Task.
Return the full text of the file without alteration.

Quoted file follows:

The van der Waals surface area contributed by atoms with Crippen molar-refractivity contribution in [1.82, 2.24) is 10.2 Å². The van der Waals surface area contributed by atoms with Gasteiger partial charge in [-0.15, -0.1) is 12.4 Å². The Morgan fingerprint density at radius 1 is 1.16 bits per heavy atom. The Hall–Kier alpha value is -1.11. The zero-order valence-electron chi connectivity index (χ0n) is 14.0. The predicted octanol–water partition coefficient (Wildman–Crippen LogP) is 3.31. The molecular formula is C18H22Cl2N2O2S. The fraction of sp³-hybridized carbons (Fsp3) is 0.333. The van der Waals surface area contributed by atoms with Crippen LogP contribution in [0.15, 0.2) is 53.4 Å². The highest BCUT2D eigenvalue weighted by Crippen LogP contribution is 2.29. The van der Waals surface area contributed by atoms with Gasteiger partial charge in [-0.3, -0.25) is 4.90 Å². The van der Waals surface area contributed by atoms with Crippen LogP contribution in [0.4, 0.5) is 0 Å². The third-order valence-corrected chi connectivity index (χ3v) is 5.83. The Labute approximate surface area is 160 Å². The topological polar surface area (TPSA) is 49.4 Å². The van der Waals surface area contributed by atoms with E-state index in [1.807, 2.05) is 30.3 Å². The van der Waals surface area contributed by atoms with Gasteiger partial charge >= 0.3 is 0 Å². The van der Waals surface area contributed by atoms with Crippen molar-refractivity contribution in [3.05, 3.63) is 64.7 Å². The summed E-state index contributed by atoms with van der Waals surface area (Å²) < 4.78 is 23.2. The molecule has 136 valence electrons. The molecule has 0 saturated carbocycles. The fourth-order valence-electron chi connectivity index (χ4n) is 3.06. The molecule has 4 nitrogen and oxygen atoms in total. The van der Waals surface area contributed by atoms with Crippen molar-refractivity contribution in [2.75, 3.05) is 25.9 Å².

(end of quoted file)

The van der Waals surface area contributed by atoms with Crippen molar-refractivity contribution in [1.82, 2.24) is 10.2 Å². The van der Waals surface area contributed by atoms with Gasteiger partial charge in [-0.15, -0.1) is 12.4 Å². The Morgan fingerprint density at radius 1 is 1.16 bits per heavy atom. The Hall–Kier alpha value is -1.11. The zero-order valence-electron chi connectivity index (χ0n) is 14.0. The predicted octanol–water partition coefficient (Wildman–Crippen LogP) is 3.31. The molecular formula is C18H22Cl2N2O2S. The fraction of sp³-hybridized carbons (Fsp3) is 0.333. The van der Waals surface area contributed by atoms with Crippen LogP contribution in [0.15, 0.2) is 53.4 Å². The highest BCUT2D eigenvalue weighted by Crippen LogP contribution is 2.29. The van der Waals surface area contributed by atoms with Gasteiger partial charge in [-0.3, -0.25) is 4.90 Å². The van der Waals surface area contributed by atoms with Crippen LogP contribution in [0.4, 0.5) is 0 Å². The third-order valence-corrected chi connectivity index (χ3v) is 5.83. The Labute approximate surface area is 160 Å². The topological polar surface area (TPSA) is 49.4 Å². The van der Waals surface area contributed by atoms with E-state index in [1.807, 2.05) is 30.3 Å². The van der Waals surface area contributed by atoms with Gasteiger partial charge >= 0.3 is 0 Å². The van der Waals surface area contributed by atoms with Crippen molar-refractivity contribution in [3.05, 3.63) is 64.7 Å². The summed E-state index contributed by atoms with van der Waals surface area (Å²) < 4.78 is 23.2. The molecule has 136 valence electrons. The molecule has 0 saturated carbocycles. The fourth-order valence-electron chi connectivity index (χ4n) is 3.06. The molecule has 4 nitrogen and oxygen atoms in total. The van der Waals surface area contributed by atoms with Crippen molar-refractivity contribution in [2.75, 3.05) is 25.9 Å².